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9 reasons why your winter fuel economy bites!
Posted Saturday, November 12/05 in General
As if we really needed another reason to hate winter.
Those of us living in northern climes have already started to notice the seasonal decline in fuel economy, even with careful attention to sagging tire pressure (probably the best known effect of the mercury's slide).
Yet, despite diligent all-around maintenance and continued careful driving, cold weather fuel consumption can be dramatically worse than in warm temperatures.
How much worse?
Have a gander at these calculations for a Honda Civic hybrid at 60 MPH in varying ambient temperatures:
Look at the extremes: the coldest MPG is 28% lower than the warmest. (Source.)
My own experience supports this: 12.5% worse mileage during the colder half of the year (Oct 15 to Apr 15) than for the warmest half (Apr 15 - Oct 15), on average 2002-2004 in my 1989 Accord. Comparing just the warmest months (Jun-Aug) to the coldest (Dec-Feb), the difference is even more apparent - 21.2% worse (2002).
Why so bad? Off the top of my head, I could think of a couple of reasons to explain it, but together they didn't seem significant enough to account for the magnitude of the change. With this mystery to solve, I hit Google. And here's what I learned...
9 reasons your winter fuel economy bites
1. More idling
This should be a no-brainer, yet parked idling cars are a common sight in cold weather. Resist the temptation to idle your car to warm it up. An idling engine gets 0 mpg. Consider also that idling the engine does nothing to warm up the tires and drivetrain.
Even in the coldest weather, you can begin driving after 30 seconds from a cold start - keep speeds low/moderate and use gentle acceleration until the temperature gauge starts to climb (source).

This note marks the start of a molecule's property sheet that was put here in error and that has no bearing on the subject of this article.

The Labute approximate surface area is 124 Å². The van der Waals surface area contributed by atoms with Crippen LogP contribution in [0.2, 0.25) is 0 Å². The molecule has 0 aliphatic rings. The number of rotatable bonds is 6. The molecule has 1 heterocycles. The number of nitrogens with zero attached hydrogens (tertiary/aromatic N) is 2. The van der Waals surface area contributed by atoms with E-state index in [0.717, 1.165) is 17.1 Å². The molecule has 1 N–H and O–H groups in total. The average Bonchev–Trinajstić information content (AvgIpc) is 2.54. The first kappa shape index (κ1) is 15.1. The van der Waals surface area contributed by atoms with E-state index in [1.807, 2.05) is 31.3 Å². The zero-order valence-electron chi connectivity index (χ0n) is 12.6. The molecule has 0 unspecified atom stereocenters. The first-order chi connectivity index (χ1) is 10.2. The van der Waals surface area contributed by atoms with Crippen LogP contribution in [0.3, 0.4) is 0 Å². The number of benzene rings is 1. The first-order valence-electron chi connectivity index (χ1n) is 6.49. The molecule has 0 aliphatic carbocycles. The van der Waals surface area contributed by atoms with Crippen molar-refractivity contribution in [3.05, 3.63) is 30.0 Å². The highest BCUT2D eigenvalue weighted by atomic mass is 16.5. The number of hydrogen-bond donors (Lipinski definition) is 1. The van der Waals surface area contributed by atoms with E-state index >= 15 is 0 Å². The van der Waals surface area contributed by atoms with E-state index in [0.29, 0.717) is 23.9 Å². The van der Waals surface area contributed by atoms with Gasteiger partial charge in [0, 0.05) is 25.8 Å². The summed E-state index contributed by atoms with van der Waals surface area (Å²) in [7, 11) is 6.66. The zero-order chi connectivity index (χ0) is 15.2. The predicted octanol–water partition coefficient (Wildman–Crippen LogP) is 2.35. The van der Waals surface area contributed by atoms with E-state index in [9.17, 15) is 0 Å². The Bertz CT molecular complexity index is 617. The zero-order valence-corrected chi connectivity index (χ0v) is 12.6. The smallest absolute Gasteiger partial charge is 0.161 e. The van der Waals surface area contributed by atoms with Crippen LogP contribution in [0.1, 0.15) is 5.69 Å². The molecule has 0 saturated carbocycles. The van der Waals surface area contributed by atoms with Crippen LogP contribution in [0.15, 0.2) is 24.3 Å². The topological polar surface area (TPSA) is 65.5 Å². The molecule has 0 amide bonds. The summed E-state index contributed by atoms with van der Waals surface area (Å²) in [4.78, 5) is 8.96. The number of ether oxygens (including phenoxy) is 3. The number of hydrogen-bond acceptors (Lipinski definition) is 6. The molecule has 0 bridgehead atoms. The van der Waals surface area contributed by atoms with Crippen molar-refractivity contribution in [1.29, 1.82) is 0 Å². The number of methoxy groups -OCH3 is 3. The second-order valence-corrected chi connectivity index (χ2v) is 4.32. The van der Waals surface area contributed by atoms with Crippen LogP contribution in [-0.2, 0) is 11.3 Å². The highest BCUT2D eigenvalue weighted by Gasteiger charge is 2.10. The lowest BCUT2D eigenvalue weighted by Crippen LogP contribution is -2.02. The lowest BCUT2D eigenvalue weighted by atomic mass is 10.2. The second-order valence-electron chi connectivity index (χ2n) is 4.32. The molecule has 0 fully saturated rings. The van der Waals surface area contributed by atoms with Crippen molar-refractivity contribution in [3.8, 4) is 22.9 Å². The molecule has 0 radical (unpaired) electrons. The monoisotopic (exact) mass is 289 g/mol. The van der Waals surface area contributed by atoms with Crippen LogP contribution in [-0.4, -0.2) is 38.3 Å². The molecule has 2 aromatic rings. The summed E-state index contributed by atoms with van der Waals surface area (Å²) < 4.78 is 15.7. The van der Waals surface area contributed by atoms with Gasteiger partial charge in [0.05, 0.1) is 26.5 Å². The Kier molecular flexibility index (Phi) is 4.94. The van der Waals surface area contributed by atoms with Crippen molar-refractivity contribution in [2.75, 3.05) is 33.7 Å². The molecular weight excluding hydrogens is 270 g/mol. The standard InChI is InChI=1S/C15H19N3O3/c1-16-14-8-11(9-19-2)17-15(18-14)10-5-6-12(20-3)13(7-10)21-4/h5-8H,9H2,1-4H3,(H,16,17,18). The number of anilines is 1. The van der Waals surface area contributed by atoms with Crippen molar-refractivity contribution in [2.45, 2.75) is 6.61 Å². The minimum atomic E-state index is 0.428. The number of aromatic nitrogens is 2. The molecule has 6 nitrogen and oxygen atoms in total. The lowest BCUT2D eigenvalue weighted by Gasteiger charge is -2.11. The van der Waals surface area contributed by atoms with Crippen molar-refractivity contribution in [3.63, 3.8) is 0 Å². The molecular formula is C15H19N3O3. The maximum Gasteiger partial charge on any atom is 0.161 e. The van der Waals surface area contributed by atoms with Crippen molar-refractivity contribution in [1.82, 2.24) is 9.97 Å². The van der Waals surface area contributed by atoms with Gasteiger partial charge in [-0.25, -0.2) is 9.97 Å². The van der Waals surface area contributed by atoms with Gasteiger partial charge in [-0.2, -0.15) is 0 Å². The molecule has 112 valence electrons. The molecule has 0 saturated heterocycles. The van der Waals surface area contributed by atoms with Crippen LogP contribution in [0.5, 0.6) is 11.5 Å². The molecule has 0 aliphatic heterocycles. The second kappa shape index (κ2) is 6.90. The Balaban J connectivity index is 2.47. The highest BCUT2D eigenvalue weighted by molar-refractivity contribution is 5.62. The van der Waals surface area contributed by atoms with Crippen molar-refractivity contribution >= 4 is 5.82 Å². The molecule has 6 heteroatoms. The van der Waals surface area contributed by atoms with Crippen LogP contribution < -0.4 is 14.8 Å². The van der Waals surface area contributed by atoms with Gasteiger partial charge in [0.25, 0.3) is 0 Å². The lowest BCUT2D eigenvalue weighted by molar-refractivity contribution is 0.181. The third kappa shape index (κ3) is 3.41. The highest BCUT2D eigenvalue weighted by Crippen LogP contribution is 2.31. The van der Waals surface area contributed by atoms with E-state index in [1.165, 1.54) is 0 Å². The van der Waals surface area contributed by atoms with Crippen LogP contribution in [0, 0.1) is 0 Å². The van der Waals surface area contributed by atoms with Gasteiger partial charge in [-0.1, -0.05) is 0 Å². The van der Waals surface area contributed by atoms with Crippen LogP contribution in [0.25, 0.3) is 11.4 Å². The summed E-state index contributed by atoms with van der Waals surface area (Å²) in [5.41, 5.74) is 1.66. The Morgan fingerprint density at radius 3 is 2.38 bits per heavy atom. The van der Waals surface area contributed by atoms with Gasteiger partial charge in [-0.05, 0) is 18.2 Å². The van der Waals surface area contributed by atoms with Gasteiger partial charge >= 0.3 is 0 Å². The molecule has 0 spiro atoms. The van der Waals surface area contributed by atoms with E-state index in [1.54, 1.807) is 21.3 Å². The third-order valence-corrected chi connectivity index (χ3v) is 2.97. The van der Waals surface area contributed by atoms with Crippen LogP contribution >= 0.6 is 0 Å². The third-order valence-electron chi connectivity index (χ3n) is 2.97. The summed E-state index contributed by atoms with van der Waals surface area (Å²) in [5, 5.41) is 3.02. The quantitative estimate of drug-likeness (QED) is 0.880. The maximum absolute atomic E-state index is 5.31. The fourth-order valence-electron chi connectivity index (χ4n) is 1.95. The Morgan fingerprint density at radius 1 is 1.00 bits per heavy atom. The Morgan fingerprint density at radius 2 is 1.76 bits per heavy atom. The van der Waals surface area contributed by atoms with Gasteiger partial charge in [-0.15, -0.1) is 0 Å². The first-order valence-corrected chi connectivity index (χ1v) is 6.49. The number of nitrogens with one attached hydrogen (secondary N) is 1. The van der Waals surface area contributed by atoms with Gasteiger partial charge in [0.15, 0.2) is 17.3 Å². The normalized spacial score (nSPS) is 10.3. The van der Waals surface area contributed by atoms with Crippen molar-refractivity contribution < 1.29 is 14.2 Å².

Of course you're smart enough to keep up your tire pressure as the temperature drops, right? A 10-degree (F) change in ambient temperature equates to a 1 psi change in tire pressure (source). Fuel economy declines 0.4 percent for every 1 psi drop (source).
3. Increased rolling resistance
Even if you're completely attentive to proper tire pressure, cold ambient temperatures will still cause your tires to return worse mileage. That's because a tire's shape isn't completely round - the sidewall bulges out at the bottom, and where the tread meets the road the small contact patch is actually flat. As the tire rotates, it constantly deforms to this shape, and this deformation requires more energy when the rubber is cold and hard. Rolling resistance at 0 degrees F is 20% greater than at 80 degrees (source 1, source 2).
4. Crappy road conditions
It's increased rolling resistance of another kind: driving through slush and snow. And then there's its wasteful polar (no pun intended) opposite: no friction at all! (A.K.A. wheelspin on ice.)
5. Lower average engine temperature
In the winter, an engine takes longer to reach operating temperature and cools off faster when shut off. Since the engine management system orders up a richer mixture when cold (proportionately more fuel in the air/fuel combination), more fuel is being burned overall.
6. Higher average lubricant viscosity
Engine oil thickens as it cools. So does transmission and differential fluids and even bearing grease. Significantly more energy is needed to overcome the added drag these cold lubricants cause.
Using synthetic fluids can address this problem, since their viscosity changes less at extreme temperatures than traditional mineral fluids.
7. Weaker gasoline
Gasoline doesn't vaporize readily at very cold temperatures. So oil companies formulate fuel differently for cold-weather markets in the winter. Unfortunately, the changes that provide better cold vaporization characteristics also result in less available energy for combustion. You won't get as far on a liter of winter gas as you will on a liter of summer gas. (Source.)
8. Higher electrical loads
In colder temps, you use electrical accessories more often:
- lights (in higher lattitudes it's darker in the winter)
9. More aerodynamic drag
No, I'm not referring to the layer of snow you're too lazy to brush off the top of the car (though that would hurt mpg too).
A vehicle’s aerodynamic drag is proportional to air density, and the density increases as temperature drops. For every 10 degree F drop in temperature, aerodynamic drag increases by 2% (source).
Links & Resources:
Anything I missed? Let me know.
darin AT metrompg D-O-T com, or here